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The concepts of expectations, variance, covariance, and moment generating functions, including the properties and examples of each. It includes the expectation of functions and sums, variance and covariance of a sum, and the correlation inequality.

Typology: Study notes

Pre 2010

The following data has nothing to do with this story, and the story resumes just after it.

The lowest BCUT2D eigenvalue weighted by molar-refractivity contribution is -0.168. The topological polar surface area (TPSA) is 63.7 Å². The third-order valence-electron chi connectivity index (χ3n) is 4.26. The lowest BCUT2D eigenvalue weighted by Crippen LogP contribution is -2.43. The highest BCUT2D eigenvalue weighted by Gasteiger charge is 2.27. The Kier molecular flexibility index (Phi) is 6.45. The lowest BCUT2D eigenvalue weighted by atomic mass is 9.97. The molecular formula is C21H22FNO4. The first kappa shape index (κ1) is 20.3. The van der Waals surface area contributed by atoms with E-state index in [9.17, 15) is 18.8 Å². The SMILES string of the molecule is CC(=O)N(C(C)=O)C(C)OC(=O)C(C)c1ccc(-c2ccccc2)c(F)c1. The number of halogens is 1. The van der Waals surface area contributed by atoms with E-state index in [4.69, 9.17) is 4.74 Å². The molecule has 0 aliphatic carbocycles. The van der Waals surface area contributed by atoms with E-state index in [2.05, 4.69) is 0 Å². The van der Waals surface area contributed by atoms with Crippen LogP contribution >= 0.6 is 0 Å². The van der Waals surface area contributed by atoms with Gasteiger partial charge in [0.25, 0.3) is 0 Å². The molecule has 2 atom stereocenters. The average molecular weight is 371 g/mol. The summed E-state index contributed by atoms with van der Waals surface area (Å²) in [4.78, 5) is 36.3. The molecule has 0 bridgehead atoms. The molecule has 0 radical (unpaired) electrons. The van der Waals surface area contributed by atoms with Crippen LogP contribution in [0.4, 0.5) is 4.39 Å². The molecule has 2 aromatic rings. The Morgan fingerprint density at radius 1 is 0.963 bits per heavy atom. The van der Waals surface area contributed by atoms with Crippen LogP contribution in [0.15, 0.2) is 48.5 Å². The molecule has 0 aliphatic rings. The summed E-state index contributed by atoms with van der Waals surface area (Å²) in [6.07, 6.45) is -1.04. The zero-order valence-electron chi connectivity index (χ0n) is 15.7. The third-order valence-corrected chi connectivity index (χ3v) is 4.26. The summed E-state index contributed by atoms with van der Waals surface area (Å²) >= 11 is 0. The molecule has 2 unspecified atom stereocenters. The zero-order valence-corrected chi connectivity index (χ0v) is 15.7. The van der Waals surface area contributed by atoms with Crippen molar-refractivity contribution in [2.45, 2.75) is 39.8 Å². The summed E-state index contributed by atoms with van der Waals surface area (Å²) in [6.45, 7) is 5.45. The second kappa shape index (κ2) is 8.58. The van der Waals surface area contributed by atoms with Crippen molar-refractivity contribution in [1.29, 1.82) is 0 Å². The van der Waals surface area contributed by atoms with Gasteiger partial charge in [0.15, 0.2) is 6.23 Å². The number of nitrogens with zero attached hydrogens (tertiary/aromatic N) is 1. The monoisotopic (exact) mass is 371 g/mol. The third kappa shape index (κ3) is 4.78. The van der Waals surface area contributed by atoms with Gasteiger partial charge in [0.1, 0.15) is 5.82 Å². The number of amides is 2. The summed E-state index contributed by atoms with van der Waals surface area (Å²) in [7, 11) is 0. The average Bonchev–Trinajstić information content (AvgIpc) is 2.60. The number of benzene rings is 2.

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Download Expectations, Variance, Covariance, and Moment Generating Functions and more Study notes Probability and Statistics in PDF only on Docsity! Lecture 15: Feb 9, Expectations, Variance and Covariance (Ross 7.1, 7.4) 15.1: Expectations of functions and sums (i) For a discrete random variable, E(g(X)) = ∑ x∈X g(x) pX(x). For a continuous random variable, E(g(X)) = ∫ x g(x) fX(x) dx. (This was proved for the discrete case in 394; Ross P.145) If X and Y have joint pmf pX,Y (x, y) or pdf fX,Y (x, y) then E(g(X, Y )) = ∑ x ∑ y g(X, Y ) pX,Y (x, y) or E(g(X, Y )) = ∫ x ∫ y g(X, Y ) fX,Y (x, y) dx dy respectively. (This would be proved exact same way.) (ii) Recall also (from 394), E(g1(X) + g2(X)) = ∫ (g1(x) + g2(x))fX(x) dx = E(g1(X)) + E(g2(X)). Now, if X and Y have joint pmf pX,Y (x, y) or pdf fX,Y (x, y) then E(g1(X) + g2(Y )) = ∫ x ∫ y (g1(X) + g2(Y )) fX,Y (x, y) dx dy = ∫ x g1(X) (∫ y fX,Y (x, y)dy ) dx + ∫ y g2(Y ) (∫ x fX,Y (x, y)dx ) dy = ∫ x g1(X)fX(x)dx + ∫ y g2(Y )fY (y)dy = E(g1(X)) + E(g2(Y )) 15.2: Expectation of a product of (functions of) independent rvs If X and Y are independent random variables E(g1(X)g2(Y )) = ∫ x ∫ y (g1(X)g2(Y )) fX,Y (x, y) dx dy = ∫ x ∫ y (g1(X)g2(Y )) fX(x)fY (y) dx dy = (∫ x g1(X)fX(x) dx ) (∫ y g2(Y )fY (y) dy ) = E(g1(X))E(g2(Y )) The proof for discrete random variables is similar. 15.3: Variance, Covariance, and correlation (i) Recall, if E(X) = µ, var(X) ≡ E((X − µ)2) = E(X2 − 2µX + µ2) = E(X2) − 2µE(X) + µ2 = E(X2) − (E(X))2 (ii) If E(X) = µ and E(Y ) = ν, define cov(X, Y ) ≡ E((X − µ)(Y − ν)). Then cov(X, Y ) = E(XY − µY − νX + µν) = E(XY ) − µE(Y ) − νE(X) + µν = E(XY ) − E(X)E(Y ). Note var(X) = cov(X, X), and cov(X,−Y ) = − cov(X, Y ). (iii) We see from 15.2 that if X and Y are independent, then cov(X, Y ) = 0. (iv) The converse is NOT true: i.e. cov(X, Y ) = 0 does not imply X,Y independent. Example: X and Y uniform on a circle/disc: X = cos(U), Y = sin(U), where U ∼ U(0, 2π). (v) Define the correlation coefficient ρ by ρ(X, Y ) = cov(X, Y )/ √ var(X)var(Y ) Note from (iii), if X and Y are independent, ρ(X, Y ) = 0. As in (iv), in general, the converse is NOT true. Also note ρ(X, X) = +1, ρ(X,−X) = − 1. We shall show below that −1 ≤ ρ ≤ 1 always. 1 Lecture 16: Feb 11, Variances and covariances of sums of random variables (Ross 7.4) 16.1: Variance and covariance of a sum (i) Let Xi have mean µi, i = 1, ..., n, and Yj have mean νj , j = 1, ..., m. So E( ∑n 1 Xi) = ∑n 1 µi and E( ∑m 1 Yj) = ∑m 1 νj . cov n ∑ i=1 Xi, m ∑ j=1 Yj = E ( n ∑ i=1 Xi − n ∑ i=1 µi ) n ∑ j=1 Yj − m ∑ j=1 νj = E n ∑ i=1 (Xi − µi) m ∑ j=1 (Yj − µj) = E( n ∑ i=1 m ∑ j=1 (Xi − µi)(Yj − νj)) = n ∑ i=1 m ∑ j=1 E((Xi − µi)(Yj − νj)) = n ∑ i=1 m ∑ j=1 cov(Xi, Yj). (ii) var ( n ∑ i=1 Xi ) = cov n ∑ i=1 Xi, n ∑ j=1 Xj = n ∑ i=1 n ∑ j=1 cov(Xi, Xj) = n ∑ i=1 var(Xi) + 2 ∑ ∑ i<j cov(Xi, Xj) (iii) If Xi and Xj are independent for all pairs (Xi, Xj), then cov(Xi, Xj) = 0 so var ( n ∑ i=1 Xi ) = n ∑ i=1 var(Xi) 16.2: The correlation inequality Let X have variance σ2X and Y have variance σ 2 Y . 0 ≤ var ( X σX ± Y σY ) = var(X) σ2X + var(Y ) σ2Y ± 2cov(X, Y ) σXσY = 2(1 ± ρ(X, Y )) Hence 0 ≤ (1 − ρ(X, Y )) so ρ ≤ 1; 0 ≤ (1 + ρ(X, Y )) so ρ ≥ −1. i.e. −1 ≤ ρ ≤ 1. 16.3: Mean and variance of a sample mean Let X1, ..., Xn be independent and identically distributed (i.i.d.) each with mean µ and variance σ2. The sample mean is defined as X = n−1 ∑ i Xi. Then E(X) = E(n−1 n ∑ i=1 Xi) = n −1 n ∑ i=1 E(Xi) = (nµ)/n = µ, var(X) = var(n−1 n ∑ i=1 Xi) = n −2 n ∑ i=1 var(Xi) = (nσ 2)/n2 = σ2/n We can estimate µ by X, and the variance of this estimator is σ2/n: but now we need to estimate σ2. 16.4: Mean of a sample variance Let X1, ..., Xn be i.i.d. each with mean µ and variance σ 2. Note E( ∑ i(Xi − µ)2) = nσ2; but we usually do not know µ. The sample variance is defined as S2 = ∑ i(Xi − X)2/(n − 1). Then (n − 1)S2 ≡ n ∑ i=1 (Xi − X)2 = n ∑ i=1 (Xi − µ + µ − X)2 = n ∑ i=1 ( (Xi − µ)2 − (Xi − µ)(X − µ) + (X − µ)2 ) = n ∑ i=1 (Xi − µ)2 − 2(X − µ) n ∑ i−1 (Xi − µ) + n(X − µ)2 = n ∑ i=1 (Xi − µ)2 − 2(X − µ)n(X − µ) + n(X − µ)2 = n ∑ i=1 (Xi − µ)2 − n(X − µ)2 E(S2) = (n − 1)−1 ( n ∑ i=1 E((Xi − µ)2) − nE((X − µ)2) ) = (n − 1)−1(nvar(Xi) − nvar(X)) = (n − 1)−1(nσ2 − n(σ2/n)) = σ2 2